Another notable element at the plant is the noise level–or rather lack of it. Admittedly, the plant is still in ramp-up stage, so the line is crawling along at a snail's pace, but there is a church-like hush in the building. There is not one pneumatic screwdriver to be found, only cordless and electric ones are allowed. There are also just three robots–painted in silver and black, incidentally, to blend in rather than the more usual garish orange–on the assembly line: one for the spare wheel and two for the front and rear screens. Along with the quietness is the light. Not only does it flood in through the windows, but also the illumination system consists of spotlights for better quality.
One of the principal concerns when the plant was being planned was the delivery of goods inwards. No matter how picturesque the plant might be, the 24/7 file of trucks coming and going would destroy the tranquillity and disrupt the traffic. Volkswagen, though, came up with a novel solution–just-in-time trams! Specially developed 60 metre-long trams travel back and forth on Dresden's tram network carrying pre-manufactured parts between the logistics centre at Friedrichstadt on the city outskirts and the plant itself. The only items that come into the plant direct are the bodyshells that come on trucks from Volkswagen's plant in Mosel.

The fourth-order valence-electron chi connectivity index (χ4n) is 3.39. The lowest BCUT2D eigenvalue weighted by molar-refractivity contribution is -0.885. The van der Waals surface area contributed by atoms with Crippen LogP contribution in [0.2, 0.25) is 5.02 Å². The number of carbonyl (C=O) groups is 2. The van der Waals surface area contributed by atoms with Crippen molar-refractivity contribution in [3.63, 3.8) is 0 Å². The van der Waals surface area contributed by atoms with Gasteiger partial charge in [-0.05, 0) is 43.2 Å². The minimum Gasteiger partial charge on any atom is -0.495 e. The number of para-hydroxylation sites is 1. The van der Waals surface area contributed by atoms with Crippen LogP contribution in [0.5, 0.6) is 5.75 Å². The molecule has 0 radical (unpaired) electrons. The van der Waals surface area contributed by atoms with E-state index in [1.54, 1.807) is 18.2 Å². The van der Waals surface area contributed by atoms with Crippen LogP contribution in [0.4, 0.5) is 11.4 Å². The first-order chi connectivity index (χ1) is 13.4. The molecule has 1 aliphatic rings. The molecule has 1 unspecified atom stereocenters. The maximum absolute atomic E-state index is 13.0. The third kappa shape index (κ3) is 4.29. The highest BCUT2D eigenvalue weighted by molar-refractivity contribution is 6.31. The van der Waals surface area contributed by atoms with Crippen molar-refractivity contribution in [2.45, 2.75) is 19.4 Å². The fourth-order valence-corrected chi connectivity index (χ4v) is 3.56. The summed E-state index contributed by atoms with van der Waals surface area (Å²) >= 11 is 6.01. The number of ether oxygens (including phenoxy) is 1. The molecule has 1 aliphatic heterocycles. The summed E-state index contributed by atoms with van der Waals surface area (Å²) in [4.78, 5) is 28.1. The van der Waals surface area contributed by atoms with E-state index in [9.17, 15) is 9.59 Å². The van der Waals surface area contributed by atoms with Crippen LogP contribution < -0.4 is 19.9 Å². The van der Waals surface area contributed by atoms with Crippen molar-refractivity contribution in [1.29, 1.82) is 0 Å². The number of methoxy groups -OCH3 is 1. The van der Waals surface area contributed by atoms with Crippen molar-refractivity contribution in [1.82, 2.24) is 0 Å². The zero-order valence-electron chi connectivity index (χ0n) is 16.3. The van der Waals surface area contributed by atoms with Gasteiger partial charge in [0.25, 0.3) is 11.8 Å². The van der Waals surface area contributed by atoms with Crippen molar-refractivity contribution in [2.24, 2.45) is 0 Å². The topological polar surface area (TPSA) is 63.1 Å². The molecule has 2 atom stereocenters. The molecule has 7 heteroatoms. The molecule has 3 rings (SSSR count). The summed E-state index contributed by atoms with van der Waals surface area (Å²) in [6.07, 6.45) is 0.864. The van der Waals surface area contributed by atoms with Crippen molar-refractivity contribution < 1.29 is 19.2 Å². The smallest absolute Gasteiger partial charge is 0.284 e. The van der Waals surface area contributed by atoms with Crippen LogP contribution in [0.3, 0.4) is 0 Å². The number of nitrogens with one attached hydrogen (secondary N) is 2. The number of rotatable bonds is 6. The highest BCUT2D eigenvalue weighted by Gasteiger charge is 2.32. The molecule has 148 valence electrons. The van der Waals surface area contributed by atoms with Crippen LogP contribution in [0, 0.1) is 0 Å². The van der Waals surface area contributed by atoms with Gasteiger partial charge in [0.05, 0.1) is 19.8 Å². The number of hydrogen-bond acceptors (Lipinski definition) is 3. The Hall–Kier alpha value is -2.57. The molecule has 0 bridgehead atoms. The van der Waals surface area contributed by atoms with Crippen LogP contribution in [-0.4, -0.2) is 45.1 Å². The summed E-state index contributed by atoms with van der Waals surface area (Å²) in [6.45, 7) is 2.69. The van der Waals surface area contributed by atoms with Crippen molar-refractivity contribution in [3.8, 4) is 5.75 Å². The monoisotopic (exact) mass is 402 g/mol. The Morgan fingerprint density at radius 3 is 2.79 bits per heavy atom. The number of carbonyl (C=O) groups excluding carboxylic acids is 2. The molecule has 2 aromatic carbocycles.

Currently, just 15 to 20 cars a day are coming off the line on a 2-shift system, but the plan is to ramp it up to 150 units a day on a three shift system. By this time, the number of employees will have increased from the current 280 people to around 800. Up to 3,000 more jobs will also be created in the supply chain and service providers in the local vicinity. According to Volkswagen's own figures, from the $200-million or so it has invested in the plant since the foundation stone was laid in 1999, Dresden should benefit to the tune of around $500-million a year with another $20-million a year in additional tax revenue.
There is no question that this new plant has set new standards in every aspect and will unquestionably become a benchmark for future factories in the future. The only question that remains is whether the new Phaeton is worthy enough to match its birthplace.